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  • Open Access

Prevalence of colonisation with third generation cephalosporin-resistant enterobacteriacae (3GCREB) on admission - a cross-sectional study in 6 university hospitals

  • 1,
  • 2,
  • 1,
  • 2,
  • 3,
  • 1,
  • 2 and
Antimicrobial Resistance and Infection Control20154 (Suppl 1) :O43

https://doi.org/10.1186/2047-2994-4-S1-O43

  • Published:

Keywords

  • Gastroesophageal Reflux Disease
  • Rectal Swab
  • Risk Factor Analysis
  • Infection Control Measure
  • Target Infection

Introduction

This admission prevalence survey is part of the multicenter study ATHOS (antibiotic therapy optimisation study). ATHOS aims at collecting prevalence and incidence data for nosocomial carriage of multi-drug resistant organisms (MDROs) and to intervene in the inpatient and outpatient setting.

Objectives

The aim of this admission prevalence survey was to assess the rectal carriage of third generation cephalosporin-resistant enterobacteria (3GCREB) in patients on hospital admission and to perform risk factor analyses for 3GCREB carriage.

Methods

In 2014, we recruited adult patients within 72 h of admission to non-intensive care units in six German university hospitals. We obtained rectal swabs that were screened for 3GCREB. Each patient was asked to answer a short questionnaire on potential risk factors for colonisation with MDROs. Univariable and multivariable risk factor analyses were performed on preliminary data to identify those factors that were associated with 3GCREB prevalence.

Results

Of the 4372 patients included, 423 patients were 3GCREB carriers (admission prevalence of 9.7%). Most isolates were Escherichia coli (76.8%). Surprisingly, 41.9% of all 3GCREB isolates were additionally resistant to fluoroquinolones. Only two patients (<0.1%) were colonised with carbapenemase-producing enterobacteria. Multivariable analysis associated the following risk factors with 3GCREB colonisation: centre, previous MDRO colonisation (OR = 2.16, p<0.001), antibiotic use (OR=2.08, p<0.001), travel abroad (OR=1.26, p=0.033) and management of gastroesophageal reflux disease (GERD) (OR=1.1, p=0.047).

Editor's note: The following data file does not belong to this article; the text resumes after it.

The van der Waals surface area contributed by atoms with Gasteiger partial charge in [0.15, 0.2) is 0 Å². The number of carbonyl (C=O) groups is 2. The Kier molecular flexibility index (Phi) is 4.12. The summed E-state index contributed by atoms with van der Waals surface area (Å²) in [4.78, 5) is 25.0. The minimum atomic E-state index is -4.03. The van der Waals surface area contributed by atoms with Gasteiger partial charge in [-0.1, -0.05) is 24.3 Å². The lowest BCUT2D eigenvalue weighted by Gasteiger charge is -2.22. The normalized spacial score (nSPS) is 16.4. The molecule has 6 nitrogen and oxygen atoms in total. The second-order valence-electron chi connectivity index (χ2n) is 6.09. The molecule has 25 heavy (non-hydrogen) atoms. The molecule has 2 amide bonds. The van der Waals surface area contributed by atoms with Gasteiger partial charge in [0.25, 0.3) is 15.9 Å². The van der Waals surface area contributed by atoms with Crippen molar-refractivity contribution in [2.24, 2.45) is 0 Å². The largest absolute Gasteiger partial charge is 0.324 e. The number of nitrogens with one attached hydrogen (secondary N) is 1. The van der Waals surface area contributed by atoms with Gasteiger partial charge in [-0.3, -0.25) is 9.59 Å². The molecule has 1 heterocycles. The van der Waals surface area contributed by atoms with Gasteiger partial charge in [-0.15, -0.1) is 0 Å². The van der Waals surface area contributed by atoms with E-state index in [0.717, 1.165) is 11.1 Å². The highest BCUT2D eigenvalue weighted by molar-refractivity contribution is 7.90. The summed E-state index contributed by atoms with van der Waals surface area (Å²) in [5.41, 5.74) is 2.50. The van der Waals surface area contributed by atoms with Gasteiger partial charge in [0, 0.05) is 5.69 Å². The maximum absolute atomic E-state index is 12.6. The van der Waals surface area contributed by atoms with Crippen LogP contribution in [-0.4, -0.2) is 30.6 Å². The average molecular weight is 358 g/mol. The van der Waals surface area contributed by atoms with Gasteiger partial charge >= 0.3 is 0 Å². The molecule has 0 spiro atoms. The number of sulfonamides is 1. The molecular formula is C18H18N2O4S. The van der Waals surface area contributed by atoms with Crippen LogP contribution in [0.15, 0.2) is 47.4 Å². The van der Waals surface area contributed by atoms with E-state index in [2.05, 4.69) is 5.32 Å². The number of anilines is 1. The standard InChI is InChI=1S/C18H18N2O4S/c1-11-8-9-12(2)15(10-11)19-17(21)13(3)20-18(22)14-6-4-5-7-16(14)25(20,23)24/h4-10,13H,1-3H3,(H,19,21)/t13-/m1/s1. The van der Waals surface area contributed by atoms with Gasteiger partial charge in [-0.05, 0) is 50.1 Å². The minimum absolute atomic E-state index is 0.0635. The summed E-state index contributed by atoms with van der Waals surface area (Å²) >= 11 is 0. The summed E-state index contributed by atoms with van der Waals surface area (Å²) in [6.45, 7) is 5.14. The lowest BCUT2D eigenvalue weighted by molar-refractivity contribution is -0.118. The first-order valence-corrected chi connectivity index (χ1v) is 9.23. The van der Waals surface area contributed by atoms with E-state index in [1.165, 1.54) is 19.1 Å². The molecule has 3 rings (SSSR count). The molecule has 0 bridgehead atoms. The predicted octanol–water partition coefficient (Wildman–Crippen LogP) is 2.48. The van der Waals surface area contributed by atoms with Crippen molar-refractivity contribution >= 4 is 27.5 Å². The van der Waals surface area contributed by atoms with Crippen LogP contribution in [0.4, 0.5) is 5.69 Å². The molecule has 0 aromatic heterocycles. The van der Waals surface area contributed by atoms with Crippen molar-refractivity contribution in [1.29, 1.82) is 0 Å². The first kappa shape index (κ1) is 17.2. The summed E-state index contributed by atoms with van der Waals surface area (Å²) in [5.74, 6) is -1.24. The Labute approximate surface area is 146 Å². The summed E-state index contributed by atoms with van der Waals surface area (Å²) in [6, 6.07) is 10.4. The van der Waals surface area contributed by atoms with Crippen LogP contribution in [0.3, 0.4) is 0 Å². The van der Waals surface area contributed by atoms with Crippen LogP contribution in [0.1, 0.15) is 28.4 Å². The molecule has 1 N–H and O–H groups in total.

Conclusion

To our knowledge, this is one of the largest admission prevalence surveys of 3GCREB in Germany. Interestingly, medical management of GERD and the specific centres to which the patients where admitted proved to be additional risk factors for 3GCREB colonisation on hospital admission. Whether information present on admission will be useful to improve prediction of nosocomial colonisation and infection as well as target infection control measures and therapy needs to be determined.

Disclosure of interest

None declared.

Authors’ Affiliations

(1)
Charité, Berlin, Germany
(2)
University Hospital Cologne, Cologne, Germany
(3)
University Hospital Freiburg, Freiburg, Germany

Copyright

© Rohde et al; licensee BioMed Central Ltd. 2015

This article is published under license to BioMed Central Ltd. This is an Open Access article distributed under the terms of the Creative Commons Attribution License (http://creativecommons.org/licenses/by/4.0), which permits unrestricted use, distribution, and reproduction in any medium, provided the original work is properly cited. The Creative Commons Public Domain Dedication waiver (http://creativecommons.org/publicdomain/zero/1.0/) applies to the data made available in this article, unless otherwise stated.

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